International Monetary Fund. Western Hemisphere Dept.
scope for further gains in financial inclusion. To identify such possibilities, we have constructed gaps with respect to an Asian benchmark—a recognized success story on financial inclusion in countries with relatively strong fundamentals.
12. Guatemala is broadly in line with its own fundamentals on financial inclusion of households and firms though it falls behind the world “frontier” Asian economies . Financial inclusion gaps in relation to domestic fundamentals are virtually zero for both households and firms though there are large negative gaps, compared to
Mr. Gerard J Almekinders, Mr. Alex Mourmouras, Ms. Jianping Zhou, Satoshi Fukuda, and Yong Sarah Zhou
The establishment of the ASEAN Economic Community (AEC) at end-2015 has brought into sharp focus the issue of financial and economic integration in the region. This paper takes stock of ASEAN’s financial integration and prospects. ASEAN integration could accelerate in the years ahead; it will likely be a safe, gradual process consistent with the “ASEAN way” of consensus decision-making. Properly phased and sequenced, closer financial integration has the potential to help increase real incomes and accelerate real convergence within ASEAN and narrow the region’s gap with advanced Asia. Realizing the promise of financial integration will require ASEAN countries to make long-term investments in financial infrastructure. Policymakers can draw on the experience of their more advanced peers and of other regions. Gradualism and safeguards should not be excuses for inaction or financial protectionism. Reliance on flexible policy frameworks and a strengthened and tested regional financial safety net should be part of the agenda. Closer engagement with the Fund could also help.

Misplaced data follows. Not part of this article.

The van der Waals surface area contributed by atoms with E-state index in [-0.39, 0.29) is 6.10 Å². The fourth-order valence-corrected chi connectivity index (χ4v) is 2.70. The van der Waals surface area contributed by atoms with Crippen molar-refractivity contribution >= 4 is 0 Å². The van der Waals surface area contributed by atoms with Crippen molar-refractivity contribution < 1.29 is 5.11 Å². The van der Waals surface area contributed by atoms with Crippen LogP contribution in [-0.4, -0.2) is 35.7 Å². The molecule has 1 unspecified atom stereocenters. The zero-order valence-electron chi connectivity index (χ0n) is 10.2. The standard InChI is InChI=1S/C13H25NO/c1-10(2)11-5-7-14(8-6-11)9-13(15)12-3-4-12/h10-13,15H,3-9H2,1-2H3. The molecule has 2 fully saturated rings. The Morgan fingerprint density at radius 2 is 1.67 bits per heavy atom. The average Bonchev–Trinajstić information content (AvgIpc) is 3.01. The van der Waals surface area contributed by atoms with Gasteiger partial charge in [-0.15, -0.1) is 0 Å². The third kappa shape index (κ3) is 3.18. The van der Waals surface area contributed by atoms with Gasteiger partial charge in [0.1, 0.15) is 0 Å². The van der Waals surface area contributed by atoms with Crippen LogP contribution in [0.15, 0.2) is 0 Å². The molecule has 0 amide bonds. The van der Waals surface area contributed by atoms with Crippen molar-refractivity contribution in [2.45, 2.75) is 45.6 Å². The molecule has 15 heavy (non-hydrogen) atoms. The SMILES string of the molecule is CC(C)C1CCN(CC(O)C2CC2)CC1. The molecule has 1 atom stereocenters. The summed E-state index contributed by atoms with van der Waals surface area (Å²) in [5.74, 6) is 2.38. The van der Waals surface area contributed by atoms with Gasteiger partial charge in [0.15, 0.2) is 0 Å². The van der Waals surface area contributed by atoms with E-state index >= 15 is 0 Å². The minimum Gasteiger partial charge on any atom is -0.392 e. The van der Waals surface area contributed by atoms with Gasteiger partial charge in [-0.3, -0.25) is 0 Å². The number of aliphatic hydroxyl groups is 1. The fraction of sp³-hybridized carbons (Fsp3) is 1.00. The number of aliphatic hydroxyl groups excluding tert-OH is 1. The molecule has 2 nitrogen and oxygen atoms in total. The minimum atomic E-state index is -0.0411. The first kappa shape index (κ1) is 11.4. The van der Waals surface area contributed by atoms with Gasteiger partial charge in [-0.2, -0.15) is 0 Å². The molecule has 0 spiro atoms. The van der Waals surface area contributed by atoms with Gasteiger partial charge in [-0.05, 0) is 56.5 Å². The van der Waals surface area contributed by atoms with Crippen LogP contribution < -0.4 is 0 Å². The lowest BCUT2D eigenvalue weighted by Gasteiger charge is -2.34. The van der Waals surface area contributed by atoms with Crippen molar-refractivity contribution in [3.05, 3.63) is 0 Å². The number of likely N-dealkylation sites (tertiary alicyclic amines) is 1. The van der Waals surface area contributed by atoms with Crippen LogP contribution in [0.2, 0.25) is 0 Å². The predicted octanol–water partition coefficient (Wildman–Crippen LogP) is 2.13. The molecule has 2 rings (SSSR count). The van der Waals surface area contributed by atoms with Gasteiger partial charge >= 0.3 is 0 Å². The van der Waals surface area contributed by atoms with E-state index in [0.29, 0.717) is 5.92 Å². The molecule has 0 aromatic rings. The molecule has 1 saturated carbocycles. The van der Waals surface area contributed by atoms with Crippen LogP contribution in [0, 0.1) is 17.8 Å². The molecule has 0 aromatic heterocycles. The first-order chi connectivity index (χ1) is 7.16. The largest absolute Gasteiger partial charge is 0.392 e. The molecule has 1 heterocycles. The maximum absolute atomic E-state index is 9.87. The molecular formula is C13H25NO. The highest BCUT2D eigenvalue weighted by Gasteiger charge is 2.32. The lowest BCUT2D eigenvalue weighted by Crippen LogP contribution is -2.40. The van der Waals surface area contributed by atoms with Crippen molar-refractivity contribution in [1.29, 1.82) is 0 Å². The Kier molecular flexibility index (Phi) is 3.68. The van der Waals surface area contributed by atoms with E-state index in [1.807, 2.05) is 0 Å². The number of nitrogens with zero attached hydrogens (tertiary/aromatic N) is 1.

International Monetary Fund. Asia and Pacific Dept
decelerated in recent years and the region needs a new wave of reforms to boost potential growth and to continue to attract inward investment (see Box 1.4 ). The agenda varies across economies. In India, FrontierAsia , and ASEAN , it involves removing structural impediments to growth through regulatory reforms and higher infrastructure investment. In China , reforms to liberalize the financial system and raise the cost of capital are key to improving resource allocation, reducing the dependence of the economy on credit, and rebalancing growth away from investment. In
, Runchana , and Olaf Unteroberdoerster . 2011 . “ Financial Integration and Rebalancing in Asia. ” IMF Working Paper No. 11/243 , International Monetary Fund , Washington .
Purisima , Cesar V. 2014 . Keynote remarks at the Center for Strategic and International Studies, forum on “The Promise of Regional Integration: Protecting and Strengthening ASEAN Centrality, ” Washington , April 10 .
Schipke , Alfred . 2015 . FrontierAsia: The Next Generation of Emerging Markets . Washington : International Monetary Fund .
Vargas , M. 2014